An eight kilometre circuit has been carved for you through the fire trails and paddocks of Woodford. Along the way you face obstacles to climb, swim, crawl and jump through, all of which will test your physical and mental strength. You start your race at midnight and have until 8:30am to complete as many laps as possible.
I went into this race pretty confident I’d do well. A couple of years of good consistent training under my belt had me feeling relaxed and focused on the job ahead. Running during the dark didn’t worry me, nor should it as many of my solo trail training runs had started well before sunrise.
This was the first Toughest Mudder for Australia and the OCR community was anxious to see it unfold. The $5,000 purse for first male and female attracted a solid lineup for the pointy end of the race and I along with many others were excited to see the battles for placings.
I had two goals in mind.
Finish with six laps under my belt which gave me qualification as contender for prizes and placing at Worlds Toughest Mudder (WTM) in Atlanta in November 2018
Push hard for a top 5 place which gave prize money at this event and extra privileges for WTM
Start an endurance obstacle race at midnight – are we crazy?
Unless you work the graveyard shift, your body clock isn’t adjusted for this. However, standing on the start line at 11:55pm, you feel very much alive just like any other day.
The temperature was saying a low of around 7 degrees but we were in the middle of nature so it was expected to feel closer to 3-4 degrees. We arrive at Mudder Village around 9:30pm and immediately feel the chill in the air. When registrations opened to sign in, we made our way to the bag drop, a large marquee with a half trestle table for each athlete to lay out their kit for the race. We could come and go as we pleased after each lap to change clothes and refuel.
We enter the marquee and there are athletes and crew prepping for the night ahead.
I was fortunate enough to be kitted out with some Lululemon Aus equipment organised by Phill and his team at Queen Street Physiotherapy to trial during and post race, so was ready to race in their short sleeve top and compression shorts. I had Lululemon gloves and a lightweight all weather jacket on standby.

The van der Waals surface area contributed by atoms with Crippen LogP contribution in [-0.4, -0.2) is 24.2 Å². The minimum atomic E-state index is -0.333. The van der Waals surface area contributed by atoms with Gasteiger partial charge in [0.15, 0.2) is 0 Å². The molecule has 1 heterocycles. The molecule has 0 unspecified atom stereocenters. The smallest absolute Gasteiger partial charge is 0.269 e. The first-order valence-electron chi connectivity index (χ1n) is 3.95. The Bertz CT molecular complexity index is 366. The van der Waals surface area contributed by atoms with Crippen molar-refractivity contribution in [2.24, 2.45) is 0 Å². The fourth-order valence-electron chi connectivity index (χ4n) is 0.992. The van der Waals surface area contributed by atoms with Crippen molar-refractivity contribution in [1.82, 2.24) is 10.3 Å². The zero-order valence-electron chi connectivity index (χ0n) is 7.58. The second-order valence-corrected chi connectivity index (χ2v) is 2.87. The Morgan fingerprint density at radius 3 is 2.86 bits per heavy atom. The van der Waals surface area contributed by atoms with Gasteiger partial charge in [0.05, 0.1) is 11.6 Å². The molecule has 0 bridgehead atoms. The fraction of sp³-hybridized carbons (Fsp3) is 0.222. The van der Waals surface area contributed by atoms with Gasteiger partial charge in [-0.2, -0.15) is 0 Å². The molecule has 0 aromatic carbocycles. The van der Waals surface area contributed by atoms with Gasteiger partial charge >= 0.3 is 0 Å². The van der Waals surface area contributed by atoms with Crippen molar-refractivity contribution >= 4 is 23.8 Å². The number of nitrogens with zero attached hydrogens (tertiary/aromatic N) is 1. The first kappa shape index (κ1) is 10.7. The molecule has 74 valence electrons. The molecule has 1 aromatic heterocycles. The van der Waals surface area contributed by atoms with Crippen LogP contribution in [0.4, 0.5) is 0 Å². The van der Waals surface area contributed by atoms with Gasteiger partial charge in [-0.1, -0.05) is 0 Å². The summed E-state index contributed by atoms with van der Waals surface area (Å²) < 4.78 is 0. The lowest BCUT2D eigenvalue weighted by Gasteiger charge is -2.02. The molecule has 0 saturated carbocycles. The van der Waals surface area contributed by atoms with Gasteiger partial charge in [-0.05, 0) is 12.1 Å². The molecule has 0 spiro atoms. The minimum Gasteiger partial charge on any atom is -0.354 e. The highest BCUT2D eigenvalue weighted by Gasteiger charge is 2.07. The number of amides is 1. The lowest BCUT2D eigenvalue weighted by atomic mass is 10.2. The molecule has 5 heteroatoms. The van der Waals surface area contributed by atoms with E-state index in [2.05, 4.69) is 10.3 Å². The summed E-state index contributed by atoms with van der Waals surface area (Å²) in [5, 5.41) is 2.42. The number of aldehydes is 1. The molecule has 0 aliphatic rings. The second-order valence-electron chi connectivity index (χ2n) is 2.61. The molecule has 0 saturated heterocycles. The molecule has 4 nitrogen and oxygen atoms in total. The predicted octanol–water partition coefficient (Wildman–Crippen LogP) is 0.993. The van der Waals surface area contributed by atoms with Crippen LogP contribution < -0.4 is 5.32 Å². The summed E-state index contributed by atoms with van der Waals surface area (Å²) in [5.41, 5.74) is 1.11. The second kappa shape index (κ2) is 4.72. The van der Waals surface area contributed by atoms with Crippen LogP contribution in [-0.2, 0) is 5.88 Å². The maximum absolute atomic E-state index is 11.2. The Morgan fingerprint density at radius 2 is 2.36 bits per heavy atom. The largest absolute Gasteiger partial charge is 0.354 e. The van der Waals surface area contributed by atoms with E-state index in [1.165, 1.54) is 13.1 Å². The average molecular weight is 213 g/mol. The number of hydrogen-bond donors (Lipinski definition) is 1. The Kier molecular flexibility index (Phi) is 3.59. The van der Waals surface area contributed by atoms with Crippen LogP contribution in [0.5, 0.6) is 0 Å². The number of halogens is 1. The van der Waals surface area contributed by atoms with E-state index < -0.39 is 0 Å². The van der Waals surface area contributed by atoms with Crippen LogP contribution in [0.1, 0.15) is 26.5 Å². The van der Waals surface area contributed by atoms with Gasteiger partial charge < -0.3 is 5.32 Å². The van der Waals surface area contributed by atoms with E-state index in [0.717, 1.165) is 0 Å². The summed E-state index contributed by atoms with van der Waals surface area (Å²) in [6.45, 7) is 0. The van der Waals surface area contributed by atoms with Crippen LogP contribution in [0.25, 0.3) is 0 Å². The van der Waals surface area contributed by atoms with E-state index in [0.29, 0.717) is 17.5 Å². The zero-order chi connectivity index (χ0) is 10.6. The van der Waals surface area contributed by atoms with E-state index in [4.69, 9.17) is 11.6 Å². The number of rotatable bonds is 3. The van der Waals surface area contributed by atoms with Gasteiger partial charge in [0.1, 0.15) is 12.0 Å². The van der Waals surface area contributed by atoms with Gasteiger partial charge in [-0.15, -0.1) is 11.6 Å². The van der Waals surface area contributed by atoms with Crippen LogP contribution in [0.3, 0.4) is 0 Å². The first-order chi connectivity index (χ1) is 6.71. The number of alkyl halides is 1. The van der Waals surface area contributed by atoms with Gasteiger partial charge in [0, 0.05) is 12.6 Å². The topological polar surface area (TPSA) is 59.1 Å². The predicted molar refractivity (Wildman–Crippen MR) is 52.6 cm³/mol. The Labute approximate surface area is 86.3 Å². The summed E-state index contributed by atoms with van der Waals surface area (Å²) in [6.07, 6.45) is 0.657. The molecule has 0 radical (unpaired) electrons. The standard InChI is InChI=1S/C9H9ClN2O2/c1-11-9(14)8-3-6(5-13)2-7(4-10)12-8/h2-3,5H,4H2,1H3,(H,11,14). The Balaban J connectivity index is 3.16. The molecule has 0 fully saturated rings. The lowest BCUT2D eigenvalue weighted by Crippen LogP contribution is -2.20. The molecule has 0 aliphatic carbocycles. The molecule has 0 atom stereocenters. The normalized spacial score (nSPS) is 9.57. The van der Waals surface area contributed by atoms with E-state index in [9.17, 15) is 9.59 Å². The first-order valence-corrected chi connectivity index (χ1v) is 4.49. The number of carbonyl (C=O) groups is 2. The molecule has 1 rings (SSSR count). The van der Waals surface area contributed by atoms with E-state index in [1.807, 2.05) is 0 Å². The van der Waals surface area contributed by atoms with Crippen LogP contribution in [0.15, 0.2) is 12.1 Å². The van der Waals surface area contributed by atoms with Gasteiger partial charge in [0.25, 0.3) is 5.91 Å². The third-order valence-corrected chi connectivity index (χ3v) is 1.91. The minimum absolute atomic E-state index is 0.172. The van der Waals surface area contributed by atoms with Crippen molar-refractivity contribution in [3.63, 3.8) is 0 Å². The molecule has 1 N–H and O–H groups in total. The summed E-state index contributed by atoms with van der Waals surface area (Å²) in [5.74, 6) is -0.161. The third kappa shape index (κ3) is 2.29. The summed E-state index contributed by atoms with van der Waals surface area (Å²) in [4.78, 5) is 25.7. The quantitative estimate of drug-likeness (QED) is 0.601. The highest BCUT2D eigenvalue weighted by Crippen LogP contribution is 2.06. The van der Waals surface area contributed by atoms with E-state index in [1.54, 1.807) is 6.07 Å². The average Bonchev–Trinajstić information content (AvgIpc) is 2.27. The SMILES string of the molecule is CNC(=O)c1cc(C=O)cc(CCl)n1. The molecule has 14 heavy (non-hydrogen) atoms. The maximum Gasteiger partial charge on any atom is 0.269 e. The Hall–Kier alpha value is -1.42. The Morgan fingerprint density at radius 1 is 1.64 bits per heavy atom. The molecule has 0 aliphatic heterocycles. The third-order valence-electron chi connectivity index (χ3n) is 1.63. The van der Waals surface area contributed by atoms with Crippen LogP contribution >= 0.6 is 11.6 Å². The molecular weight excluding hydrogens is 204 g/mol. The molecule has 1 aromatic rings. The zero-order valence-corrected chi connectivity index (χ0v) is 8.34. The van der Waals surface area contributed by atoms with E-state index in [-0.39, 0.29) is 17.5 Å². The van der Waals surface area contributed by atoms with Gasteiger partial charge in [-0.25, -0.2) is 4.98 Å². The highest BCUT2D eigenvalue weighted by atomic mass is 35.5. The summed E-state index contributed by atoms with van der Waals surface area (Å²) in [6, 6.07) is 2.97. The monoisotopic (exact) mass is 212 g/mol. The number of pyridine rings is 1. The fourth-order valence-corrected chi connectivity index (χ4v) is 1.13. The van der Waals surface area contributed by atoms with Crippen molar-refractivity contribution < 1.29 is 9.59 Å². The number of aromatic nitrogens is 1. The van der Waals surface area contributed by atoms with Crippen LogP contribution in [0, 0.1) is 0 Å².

We debated for a while whether to put on something warmer overtop, I do find it easier to cool down rather try to warm up, so I threw on a Lavacore thermal long sleeve top. How the body handles the heat and cold is a very personal thing much like nutrition, so I felt comfortable this was going to work for me.
Standing in the start chute, we get the low down on the rules. One race strategy to be mindful of is how fast to go out at the start as they keep all obstacles closed for the first hour. Running around an obstacle is much quicker than doing it. The idea here is to get some good distance in without burning yourself out.
Spot on midnight we dash out of the chute, with about 20 of us setting a pretty good pace, I’m feeling very comfortable and saw a few really putting the gas on. I get through the first lap in around 50min and keep running through to the next lap. The clock strikes 1am and most of the obstacles open up for business. Some still stay closed to be open later in the morning.
I approach an obstacle ‘Everest 2.0’. A 4.5m slick quarter pipe with a recurved top making it difficult to get a hold, I’m hoping it’s still closed.
I hear a voice from a volunteer:
‘Welcome to Everest 2.0, your the first one tonight!’
Bugger! This was a must complete obstacle. Five attempts later and what felt like an eternity I’m scrambling for the top, holding onto a rope so close to sliding over using up energy, when I hear footsteps up the pipe and a figure leaping over with ease on his first attempt. It was Andrew Robinson , a strong athlete and one to keep an eye on who was gunning for a place.
He graciously turned around and helped me up.
As the night continued on, the athletes thinned out over the 8km+ course, so most times I was solo on obstacles. They all could be tackled alone but valuable energy reserves would be used up.
One in particular obstacle was ‘block ness monster’ two rotating barriers in
cold chest deep water to climb over. I tackled this obstacle most times on my own by leaping out of the water and grabbing the top with fingertips, but it is much easier with the help of another person using body weight to rotate the barrier.